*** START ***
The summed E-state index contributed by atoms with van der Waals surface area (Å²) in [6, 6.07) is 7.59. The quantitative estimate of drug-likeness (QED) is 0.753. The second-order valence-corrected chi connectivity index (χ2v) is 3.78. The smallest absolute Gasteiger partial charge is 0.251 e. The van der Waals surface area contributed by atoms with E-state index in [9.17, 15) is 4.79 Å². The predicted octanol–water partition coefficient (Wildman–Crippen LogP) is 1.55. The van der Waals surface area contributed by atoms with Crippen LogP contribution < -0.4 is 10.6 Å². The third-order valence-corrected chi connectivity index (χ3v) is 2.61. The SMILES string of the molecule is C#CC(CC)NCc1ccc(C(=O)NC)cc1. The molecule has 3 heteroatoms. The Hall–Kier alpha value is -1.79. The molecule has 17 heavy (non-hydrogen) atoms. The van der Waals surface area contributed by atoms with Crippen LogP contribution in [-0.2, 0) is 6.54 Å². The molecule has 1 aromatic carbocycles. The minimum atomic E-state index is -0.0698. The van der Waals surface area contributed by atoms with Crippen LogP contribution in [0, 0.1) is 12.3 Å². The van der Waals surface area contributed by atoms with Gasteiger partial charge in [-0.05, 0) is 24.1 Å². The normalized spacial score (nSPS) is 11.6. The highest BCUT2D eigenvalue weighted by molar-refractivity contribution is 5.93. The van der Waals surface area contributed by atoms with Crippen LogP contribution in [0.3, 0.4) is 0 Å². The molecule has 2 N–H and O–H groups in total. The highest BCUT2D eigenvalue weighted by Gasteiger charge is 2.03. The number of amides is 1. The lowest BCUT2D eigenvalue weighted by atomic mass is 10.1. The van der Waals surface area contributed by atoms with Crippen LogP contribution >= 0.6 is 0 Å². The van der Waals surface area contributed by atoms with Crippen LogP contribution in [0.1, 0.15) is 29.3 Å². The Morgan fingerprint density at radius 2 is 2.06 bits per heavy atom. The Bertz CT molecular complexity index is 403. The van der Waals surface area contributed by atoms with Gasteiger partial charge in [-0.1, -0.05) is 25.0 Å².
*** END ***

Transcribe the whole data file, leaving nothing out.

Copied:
The summed E-state index contributed by atoms with van der Waals surface area (Å²) in [6, 6.07) is 7.59. The quantitative estimate of drug-likeness (QED) is 0.753. The second-order valence-corrected chi connectivity index (χ2v) is 3.78. The smallest absolute Gasteiger partial charge is 0.251 e. The van der Waals surface area contributed by atoms with E-state index in [9.17, 15) is 4.79 Å². The predicted octanol–water partition coefficient (Wildman–Crippen LogP) is 1.55. The van der Waals surface area contributed by atoms with Crippen LogP contribution < -0.4 is 10.6 Å². The third-order valence-corrected chi connectivity index (χ3v) is 2.61. The SMILES string of the molecule is C#CC(CC)NCc1ccc(C(=O)NC)cc1. The molecule has 3 heteroatoms. The Hall–Kier alpha value is -1.79. The molecule has 17 heavy (non-hydrogen) atoms. The van der Waals surface area contributed by atoms with Crippen LogP contribution in [-0.2, 0) is 6.54 Å². The molecule has 1 aromatic carbocycles. The minimum atomic E-state index is -0.0698. The van der Waals surface area contributed by atoms with Crippen LogP contribution in [0, 0.1) is 12.3 Å². The van der Waals surface area contributed by atoms with Gasteiger partial charge in [-0.05, 0) is 24.1 Å². The normalized spacial score (nSPS) is 11.6. The highest BCUT2D eigenvalue weighted by molar-refractivity contribution is 5.93. The van der Waals surface area contributed by atoms with Crippen LogP contribution in [0.3, 0.4) is 0 Å². The molecule has 2 N–H and O–H groups in total. The highest BCUT2D eigenvalue weighted by Gasteiger charge is 2.03. The number of amides is 1. The lowest BCUT2D eigenvalue weighted by atomic mass is 10.1. The van der Waals surface area contributed by atoms with Crippen LogP contribution >= 0.6 is 0 Å². The van der Waals surface area contributed by atoms with Crippen LogP contribution in [0.1, 0.15) is 29.3 Å². The Morgan fingerprint density at radius 2 is 2.06 bits per heavy atom. The Bertz CT molecular complexity index is 403. The van der Waals surface area contributed by atoms with Gasteiger partial charge in [-0.1, -0.05) is 25.0 Å².